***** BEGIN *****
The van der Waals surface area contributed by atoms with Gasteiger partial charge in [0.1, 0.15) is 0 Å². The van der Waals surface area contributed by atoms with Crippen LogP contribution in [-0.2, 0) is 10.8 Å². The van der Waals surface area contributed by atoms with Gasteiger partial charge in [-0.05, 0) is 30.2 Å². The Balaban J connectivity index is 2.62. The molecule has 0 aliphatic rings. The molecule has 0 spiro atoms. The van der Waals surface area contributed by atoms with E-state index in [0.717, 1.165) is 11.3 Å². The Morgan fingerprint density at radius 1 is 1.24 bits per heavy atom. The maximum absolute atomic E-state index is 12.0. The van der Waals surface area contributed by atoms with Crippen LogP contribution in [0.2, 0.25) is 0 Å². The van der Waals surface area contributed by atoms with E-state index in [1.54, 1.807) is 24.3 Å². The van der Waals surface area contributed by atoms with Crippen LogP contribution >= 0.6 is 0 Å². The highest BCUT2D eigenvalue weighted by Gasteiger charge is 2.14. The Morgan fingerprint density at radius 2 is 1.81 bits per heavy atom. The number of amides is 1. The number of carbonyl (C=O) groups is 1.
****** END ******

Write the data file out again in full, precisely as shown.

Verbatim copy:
The van der Waals surface area contributed by atoms with Gasteiger partial charge in [0.1, 0.15) is 0 Å². The van der Waals surface area contributed by atoms with Crippen LogP contribution in [-0.2, 0) is 10.8 Å². The van der Waals surface area contributed by atoms with Gasteiger partial charge in [-0.05, 0) is 30.2 Å². The Balaban J connectivity index is 2.62. The molecule has 0 aliphatic rings. The molecule has 0 spiro atoms. The van der Waals surface area contributed by atoms with E-state index in [0.717, 1.165) is 11.3 Å². The Morgan fingerprint density at radius 1 is 1.24 bits per heavy atom. The maximum absolute atomic E-state index is 12.0. The van der Waals surface area contributed by atoms with Crippen LogP contribution in [0.2, 0.25) is 0 Å². The van der Waals surface area contributed by atoms with E-state index in [1.54, 1.807) is 24.3 Å². The van der Waals surface area contributed by atoms with Crippen LogP contribution >= 0.6 is 0 Å². The highest BCUT2D eigenvalue weighted by Gasteiger charge is 2.14. The Morgan fingerprint density at radius 2 is 1.81 bits per heavy atom. The number of amides is 1. The number of carbonyl (C=O) groups is 1.